‘But now, feeding raw – that is, feeding your dog hearts, necks, livers, kidneys, bones and muscle of animals such as chicken, lamb and rabbit – is becoming more mainstream. It’s a $100-million industry in the United States, and while there aren’t market figures available for Canada, the Canadian Association of Raw Pet Food Manufacturers says raw companies are multiplying rapidly, with some reporting a 30 to 40 per cent growth in business last year.
It doesn’t come cheap: For a 50-pound (roughly 23-kilogram) dog, feeding raw costs about $2 to $8 a day compared to $1 a day for grocery-store kibble. But more and more people are willing to pay the price, says Inna Shekhtman, manager of Red Dog Deli, one of British Columbia’s largest raw dog-food manufacturers.’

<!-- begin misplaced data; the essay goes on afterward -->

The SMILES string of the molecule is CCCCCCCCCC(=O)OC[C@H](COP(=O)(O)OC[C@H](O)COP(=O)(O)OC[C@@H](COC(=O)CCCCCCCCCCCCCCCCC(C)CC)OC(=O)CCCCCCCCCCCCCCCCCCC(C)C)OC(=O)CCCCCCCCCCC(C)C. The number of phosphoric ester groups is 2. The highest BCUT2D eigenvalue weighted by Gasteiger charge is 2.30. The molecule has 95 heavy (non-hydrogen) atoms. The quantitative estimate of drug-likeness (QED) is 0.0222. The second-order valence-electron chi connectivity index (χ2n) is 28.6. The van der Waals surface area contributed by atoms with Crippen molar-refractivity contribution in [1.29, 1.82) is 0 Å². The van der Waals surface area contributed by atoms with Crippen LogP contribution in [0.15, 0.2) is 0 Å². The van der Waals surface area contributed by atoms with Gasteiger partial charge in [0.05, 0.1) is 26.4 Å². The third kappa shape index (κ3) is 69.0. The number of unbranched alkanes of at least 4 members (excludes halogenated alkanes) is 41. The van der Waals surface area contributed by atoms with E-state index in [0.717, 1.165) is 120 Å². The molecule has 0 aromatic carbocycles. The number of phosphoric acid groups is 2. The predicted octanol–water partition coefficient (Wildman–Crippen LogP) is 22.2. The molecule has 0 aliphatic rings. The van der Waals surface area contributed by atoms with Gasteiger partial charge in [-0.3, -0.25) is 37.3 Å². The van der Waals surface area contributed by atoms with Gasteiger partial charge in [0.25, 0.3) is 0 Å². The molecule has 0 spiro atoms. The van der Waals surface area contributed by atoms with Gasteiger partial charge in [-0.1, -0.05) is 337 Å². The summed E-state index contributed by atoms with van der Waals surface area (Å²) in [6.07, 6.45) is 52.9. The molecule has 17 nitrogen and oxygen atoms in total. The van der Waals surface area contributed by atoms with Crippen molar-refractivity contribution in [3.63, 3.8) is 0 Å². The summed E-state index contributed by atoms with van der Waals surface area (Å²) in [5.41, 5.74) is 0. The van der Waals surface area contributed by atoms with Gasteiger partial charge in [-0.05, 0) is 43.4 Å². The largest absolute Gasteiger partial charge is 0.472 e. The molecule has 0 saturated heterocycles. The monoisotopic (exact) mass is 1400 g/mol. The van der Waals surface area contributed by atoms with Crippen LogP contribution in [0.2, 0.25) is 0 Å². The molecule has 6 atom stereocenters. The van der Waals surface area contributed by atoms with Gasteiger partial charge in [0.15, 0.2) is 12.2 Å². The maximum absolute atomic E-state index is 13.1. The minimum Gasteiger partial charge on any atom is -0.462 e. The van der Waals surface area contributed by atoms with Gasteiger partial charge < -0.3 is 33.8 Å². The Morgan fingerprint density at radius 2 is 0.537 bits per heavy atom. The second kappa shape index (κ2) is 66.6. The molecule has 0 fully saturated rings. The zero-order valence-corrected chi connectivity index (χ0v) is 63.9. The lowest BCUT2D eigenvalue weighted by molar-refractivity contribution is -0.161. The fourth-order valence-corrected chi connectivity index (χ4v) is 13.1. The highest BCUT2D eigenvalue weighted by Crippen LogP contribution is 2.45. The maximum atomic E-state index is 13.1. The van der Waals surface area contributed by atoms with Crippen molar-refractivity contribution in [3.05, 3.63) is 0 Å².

It’s ironic that less-processed raw dog foods cost much more then cooked alternatives. Sometimes as much as double the price.
I suspect the raw dog food trend is driven by people looking for a more ‘natural’ lifestyle for their dog.
There are some genuine benefits in raw diet – one advantage is that these diets tend to be less grain-based then the regular dog food (but check the ingredients).
One obvious draw back is the shorter shelf-life.
I personally do not believe that just by the virtue of being raw a dog diet is better.
Incidentally, viewing dog food from the view of Chinese Medicine – young dogs would be better off with raw diets and older dogs would benefit from having their food cooked.